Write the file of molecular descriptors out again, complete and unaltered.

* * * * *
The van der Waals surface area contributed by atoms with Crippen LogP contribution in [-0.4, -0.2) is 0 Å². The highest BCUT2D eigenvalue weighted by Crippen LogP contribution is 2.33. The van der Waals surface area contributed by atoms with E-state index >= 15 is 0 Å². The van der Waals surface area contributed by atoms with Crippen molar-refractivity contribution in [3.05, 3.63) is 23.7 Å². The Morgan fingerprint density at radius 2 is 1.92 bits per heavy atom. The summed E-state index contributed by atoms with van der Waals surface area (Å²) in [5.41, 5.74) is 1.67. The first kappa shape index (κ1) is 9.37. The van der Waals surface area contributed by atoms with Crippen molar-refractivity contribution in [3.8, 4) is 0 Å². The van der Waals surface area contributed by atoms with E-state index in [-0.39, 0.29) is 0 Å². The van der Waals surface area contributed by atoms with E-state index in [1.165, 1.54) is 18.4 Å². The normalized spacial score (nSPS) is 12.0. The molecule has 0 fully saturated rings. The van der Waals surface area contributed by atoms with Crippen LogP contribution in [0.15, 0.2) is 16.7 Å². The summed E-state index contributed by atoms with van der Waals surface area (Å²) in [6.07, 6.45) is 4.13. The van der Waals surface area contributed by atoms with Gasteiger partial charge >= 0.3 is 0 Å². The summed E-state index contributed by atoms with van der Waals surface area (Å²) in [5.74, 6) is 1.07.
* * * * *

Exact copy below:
The van der Waals surface area contributed by atoms with Crippen LogP contribution in [-0.4, -0.2) is 0 Å². The highest BCUT2D eigenvalue weighted by Crippen LogP contribution is 2.33. The van der Waals surface area contributed by atoms with E-state index >= 15 is 0 Å². The van der Waals surface area contributed by atoms with Crippen molar-refractivity contribution in [3.05, 3.63) is 23.7 Å². The Morgan fingerprint density at radius 2 is 1.92 bits per heavy atom. The summed E-state index contributed by atoms with van der Waals surface area (Å²) in [5.41, 5.74) is 1.67. The first kappa shape index (κ1) is 9.37. The van der Waals surface area contributed by atoms with Crippen molar-refractivity contribution in [3.8, 4) is 0 Å². The van der Waals surface area contributed by atoms with E-state index in [-0.39, 0.29) is 0 Å². The van der Waals surface area contributed by atoms with E-state index in [1.165, 1.54) is 18.4 Å². The normalized spacial score (nSPS) is 12.0. The molecule has 0 fully saturated rings. The van der Waals surface area contributed by atoms with Crippen LogP contribution in [0.15, 0.2) is 16.7 Å². The summed E-state index contributed by atoms with van der Waals surface area (Å²) in [6.07, 6.45) is 4.13. The van der Waals surface area contributed by atoms with Gasteiger partial charge >= 0.3 is 0 Å². The summed E-state index contributed by atoms with van der Waals surface area (Å²) in [5.74, 6) is 1.07.